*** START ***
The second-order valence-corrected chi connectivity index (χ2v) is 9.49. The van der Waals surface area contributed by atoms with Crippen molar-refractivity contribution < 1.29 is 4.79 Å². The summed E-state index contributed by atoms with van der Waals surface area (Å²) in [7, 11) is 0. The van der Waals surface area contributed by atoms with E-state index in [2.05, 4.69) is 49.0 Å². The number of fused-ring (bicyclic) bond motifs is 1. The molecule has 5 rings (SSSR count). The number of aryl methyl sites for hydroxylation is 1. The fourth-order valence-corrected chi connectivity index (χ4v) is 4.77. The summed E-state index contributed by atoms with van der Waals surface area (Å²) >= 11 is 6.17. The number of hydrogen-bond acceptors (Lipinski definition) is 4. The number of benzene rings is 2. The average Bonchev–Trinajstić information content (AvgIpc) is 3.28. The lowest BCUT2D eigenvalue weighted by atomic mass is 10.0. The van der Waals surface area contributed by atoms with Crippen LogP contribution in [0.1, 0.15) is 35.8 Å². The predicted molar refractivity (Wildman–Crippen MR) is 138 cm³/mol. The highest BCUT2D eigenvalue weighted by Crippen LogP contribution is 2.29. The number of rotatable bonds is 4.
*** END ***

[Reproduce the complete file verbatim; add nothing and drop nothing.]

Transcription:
The second-order valence-corrected chi connectivity index (χ2v) is 9.49. The van der Waals surface area contributed by atoms with Crippen molar-refractivity contribution < 1.29 is 4.79 Å². The summed E-state index contributed by atoms with van der Waals surface area (Å²) in [7, 11) is 0. The van der Waals surface area contributed by atoms with E-state index in [2.05, 4.69) is 49.0 Å². The number of fused-ring (bicyclic) bond motifs is 1. The molecule has 5 rings (SSSR count). The number of aryl methyl sites for hydroxylation is 1. The fourth-order valence-corrected chi connectivity index (χ4v) is 4.77. The summed E-state index contributed by atoms with van der Waals surface area (Å²) >= 11 is 6.17. The number of hydrogen-bond acceptors (Lipinski definition) is 4. The number of benzene rings is 2. The average Bonchev–Trinajstić information content (AvgIpc) is 3.28. The lowest BCUT2D eigenvalue weighted by atomic mass is 10.0. The van der Waals surface area contributed by atoms with Crippen LogP contribution in [0.1, 0.15) is 35.8 Å². The predicted molar refractivity (Wildman–Crippen MR) is 138 cm³/mol. The highest BCUT2D eigenvalue weighted by Crippen LogP contribution is 2.29. The number of rotatable bonds is 4.